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National Recommendations

1. The U.S. Department of Justice should effectively enforce all statutes and regulations necessary to protect the rights of prisoners with disabilities.  As set forth in the report above, the violations are flagrant and consistent nationwide, resulting in significant harm to prisoners with disabilities.

2. As the Bureau of Prisons (BOP) operates facilities that inappropriately use solitary confinement, it should follow the recommendations set forth in this report that are provided for states.  The federal government should reform the use of solitary confinement in all BOP facilities so that it fully conforms to U.S. and to international law and standards for humane treatment.

3. The U.S. Department of Justice should provide guidance about the need to accommodate prisoners with disabilities.  Specifically, it should clarify its commitment to enforcement and state that the following or similar administrative structures and activities may assist in ensuring appropriate accommodations.

a. ADA Coordinator
Most prison systems have designated a specific staff person at each facility to respond to requests for accommodations for inmates.  These ADA coordinators have the potential to be a valuable resource for inmates with disabilities.  They should be trained in the requirements of the ADA, and familiar with the array of accommodations that may be employed in the prison setting.

b. Corrections Ombuds Programs
Though the foregoing case synopses make clear that there are grievance and appeals processes in place for inmates to lodge complaints regarding prison conditions and programming, in most states there is no independent entity that may conduct investigations on prison-related claims.  Existing processes may lack accessibility for multiple disabilities such as people with low vision or those who are deaf or hard of hearing.   Similarly, very few states have administrative bodies that will hear prison-related issues. Thus, once inmates have exhausted the internal grievance system in prison, there is little for them to do but file litigation in state or federal court.

In addition to effective and consistent enforcement at the state and federal level by those entities that have the duty to enforce the law, creating an independent ombuds office would provide for a level of oversight not currently present in most states.  This would potentially decrease the number of lawsuits filed by inmates and their advocates by resolving issues at this lower level.  P&A agencies already perform similar work by virtue of their Congressional mandate. P&As should be funded to provide this ombuds function.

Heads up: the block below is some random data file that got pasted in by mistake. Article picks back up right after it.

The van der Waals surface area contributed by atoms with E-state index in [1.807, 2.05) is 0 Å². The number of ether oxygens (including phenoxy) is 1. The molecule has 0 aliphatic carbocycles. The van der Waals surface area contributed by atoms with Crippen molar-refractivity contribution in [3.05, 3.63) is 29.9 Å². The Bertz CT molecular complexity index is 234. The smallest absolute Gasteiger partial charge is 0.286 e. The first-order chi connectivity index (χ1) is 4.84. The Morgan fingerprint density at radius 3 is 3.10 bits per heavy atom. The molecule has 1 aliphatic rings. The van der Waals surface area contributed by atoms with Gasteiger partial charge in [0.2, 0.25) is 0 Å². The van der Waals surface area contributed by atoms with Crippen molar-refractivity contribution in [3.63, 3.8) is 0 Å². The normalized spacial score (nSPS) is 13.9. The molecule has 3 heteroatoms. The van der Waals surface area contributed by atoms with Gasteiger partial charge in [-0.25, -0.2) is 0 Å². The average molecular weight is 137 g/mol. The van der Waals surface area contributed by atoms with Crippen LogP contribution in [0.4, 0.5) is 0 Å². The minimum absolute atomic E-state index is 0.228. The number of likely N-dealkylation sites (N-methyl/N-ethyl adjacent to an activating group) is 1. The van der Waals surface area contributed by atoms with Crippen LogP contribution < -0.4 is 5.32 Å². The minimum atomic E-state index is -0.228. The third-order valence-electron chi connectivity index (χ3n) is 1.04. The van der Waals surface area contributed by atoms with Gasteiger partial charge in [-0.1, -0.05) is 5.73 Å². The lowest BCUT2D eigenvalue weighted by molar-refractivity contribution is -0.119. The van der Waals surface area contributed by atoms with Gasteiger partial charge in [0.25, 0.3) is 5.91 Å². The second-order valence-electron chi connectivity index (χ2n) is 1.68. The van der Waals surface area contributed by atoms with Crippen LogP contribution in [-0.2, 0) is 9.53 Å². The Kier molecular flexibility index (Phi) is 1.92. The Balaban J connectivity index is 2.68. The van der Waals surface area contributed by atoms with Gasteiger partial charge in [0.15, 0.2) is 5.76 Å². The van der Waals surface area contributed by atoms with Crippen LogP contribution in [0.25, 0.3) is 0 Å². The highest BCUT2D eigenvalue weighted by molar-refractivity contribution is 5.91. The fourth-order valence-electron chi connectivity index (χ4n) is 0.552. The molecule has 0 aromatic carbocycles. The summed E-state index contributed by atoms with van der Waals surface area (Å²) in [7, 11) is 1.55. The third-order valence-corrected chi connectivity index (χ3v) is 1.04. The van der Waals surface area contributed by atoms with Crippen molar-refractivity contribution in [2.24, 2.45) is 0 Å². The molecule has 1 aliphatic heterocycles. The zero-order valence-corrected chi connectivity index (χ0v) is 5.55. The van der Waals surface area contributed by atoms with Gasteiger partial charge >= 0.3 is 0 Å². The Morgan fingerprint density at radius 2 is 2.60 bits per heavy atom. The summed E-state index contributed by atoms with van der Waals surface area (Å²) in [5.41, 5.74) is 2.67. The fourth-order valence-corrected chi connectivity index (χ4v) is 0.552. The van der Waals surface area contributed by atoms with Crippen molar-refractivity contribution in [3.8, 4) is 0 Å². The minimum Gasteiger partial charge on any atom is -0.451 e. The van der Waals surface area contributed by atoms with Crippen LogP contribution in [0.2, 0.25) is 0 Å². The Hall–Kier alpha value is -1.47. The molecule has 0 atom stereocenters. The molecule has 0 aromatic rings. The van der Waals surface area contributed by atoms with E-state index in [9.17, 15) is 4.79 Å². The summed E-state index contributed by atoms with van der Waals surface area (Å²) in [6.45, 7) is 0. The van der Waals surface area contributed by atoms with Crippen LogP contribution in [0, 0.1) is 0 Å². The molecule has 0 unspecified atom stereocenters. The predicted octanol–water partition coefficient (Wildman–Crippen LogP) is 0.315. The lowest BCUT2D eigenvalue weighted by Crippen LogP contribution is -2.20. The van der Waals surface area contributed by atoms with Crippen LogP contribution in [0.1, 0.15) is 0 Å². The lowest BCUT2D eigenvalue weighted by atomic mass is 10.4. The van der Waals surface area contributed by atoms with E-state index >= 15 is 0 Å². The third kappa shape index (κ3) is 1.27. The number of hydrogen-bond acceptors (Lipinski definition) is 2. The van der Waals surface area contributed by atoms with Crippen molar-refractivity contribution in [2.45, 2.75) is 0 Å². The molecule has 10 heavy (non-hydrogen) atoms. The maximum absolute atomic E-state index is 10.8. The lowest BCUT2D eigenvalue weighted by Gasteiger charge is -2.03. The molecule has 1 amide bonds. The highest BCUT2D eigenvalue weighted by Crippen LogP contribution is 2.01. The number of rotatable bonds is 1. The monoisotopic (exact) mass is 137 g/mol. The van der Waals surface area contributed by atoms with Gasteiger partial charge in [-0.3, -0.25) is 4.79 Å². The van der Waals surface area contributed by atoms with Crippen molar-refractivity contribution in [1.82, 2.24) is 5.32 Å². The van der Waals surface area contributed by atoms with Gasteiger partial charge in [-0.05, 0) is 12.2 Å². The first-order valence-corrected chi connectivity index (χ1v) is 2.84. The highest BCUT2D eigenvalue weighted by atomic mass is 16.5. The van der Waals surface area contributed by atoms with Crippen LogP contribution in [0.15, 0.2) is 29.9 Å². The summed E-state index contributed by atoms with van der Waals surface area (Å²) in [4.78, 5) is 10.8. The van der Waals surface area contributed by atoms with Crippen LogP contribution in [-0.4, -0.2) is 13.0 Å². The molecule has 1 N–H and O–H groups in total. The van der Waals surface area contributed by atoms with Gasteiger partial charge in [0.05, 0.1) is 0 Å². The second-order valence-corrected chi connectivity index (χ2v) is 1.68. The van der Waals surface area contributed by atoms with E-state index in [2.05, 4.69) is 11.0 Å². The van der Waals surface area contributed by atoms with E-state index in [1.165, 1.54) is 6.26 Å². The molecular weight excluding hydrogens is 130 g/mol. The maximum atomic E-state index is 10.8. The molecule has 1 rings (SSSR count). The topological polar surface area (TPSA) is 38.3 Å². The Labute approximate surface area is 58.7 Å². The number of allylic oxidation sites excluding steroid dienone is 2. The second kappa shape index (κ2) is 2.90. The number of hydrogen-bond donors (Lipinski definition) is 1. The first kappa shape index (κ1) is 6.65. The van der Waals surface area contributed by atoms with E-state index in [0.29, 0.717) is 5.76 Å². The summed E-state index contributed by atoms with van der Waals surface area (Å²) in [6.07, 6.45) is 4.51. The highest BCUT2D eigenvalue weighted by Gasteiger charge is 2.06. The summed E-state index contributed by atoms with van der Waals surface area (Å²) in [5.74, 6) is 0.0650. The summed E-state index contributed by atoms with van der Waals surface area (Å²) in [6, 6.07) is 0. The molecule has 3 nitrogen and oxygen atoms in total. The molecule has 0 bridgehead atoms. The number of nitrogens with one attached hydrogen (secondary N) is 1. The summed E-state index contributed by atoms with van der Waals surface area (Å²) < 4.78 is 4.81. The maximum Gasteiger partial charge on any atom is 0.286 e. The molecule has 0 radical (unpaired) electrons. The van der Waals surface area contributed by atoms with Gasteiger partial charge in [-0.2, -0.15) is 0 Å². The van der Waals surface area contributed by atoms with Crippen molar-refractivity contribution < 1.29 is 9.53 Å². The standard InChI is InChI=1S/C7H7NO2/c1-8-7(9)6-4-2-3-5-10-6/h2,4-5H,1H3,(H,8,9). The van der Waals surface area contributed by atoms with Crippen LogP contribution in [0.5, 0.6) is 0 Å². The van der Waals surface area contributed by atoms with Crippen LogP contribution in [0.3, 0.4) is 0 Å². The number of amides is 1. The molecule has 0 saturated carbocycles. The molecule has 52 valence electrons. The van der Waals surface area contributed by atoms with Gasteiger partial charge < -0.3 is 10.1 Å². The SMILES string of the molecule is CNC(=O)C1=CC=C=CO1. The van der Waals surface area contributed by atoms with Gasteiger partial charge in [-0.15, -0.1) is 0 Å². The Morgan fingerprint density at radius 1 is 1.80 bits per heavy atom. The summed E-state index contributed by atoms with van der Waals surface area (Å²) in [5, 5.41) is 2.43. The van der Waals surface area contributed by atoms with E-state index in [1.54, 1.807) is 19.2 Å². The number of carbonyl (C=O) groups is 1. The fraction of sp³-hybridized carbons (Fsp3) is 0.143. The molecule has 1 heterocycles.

States with human rights commissions or other administrative bodies that hear claims of discrimination may also consider including prison-related issues within the jurisdiction of those bodies, so that inmate claims regarding disability-based discrimination may be addressed without resorting to full litigation.

4. The U.S. Department of Justice’s Bureau of Justice Statistics (BJS), should track the rate of mental illness in state and federal prisons, as well as in local jails.  There is no standardized tracking of the numbers of inmates with mental illness in the nation’s correctional systems. However, in order to address the concerns raised in this report, understanding the scope of the issue is critical, and thus better data is needed. BJS’s National Prisoner Statistics Program currently tracks data points in state and federal prisons twice per year.  BJS should include questions about mental illness in that survey. Similarly BJS’s Annual Survey of Jails should be amended to capture mental illness specific data as well.  BJS should also issue a special report on inmates with mental illness in order to provide a comprehensive overview of the data collected on this inmate population.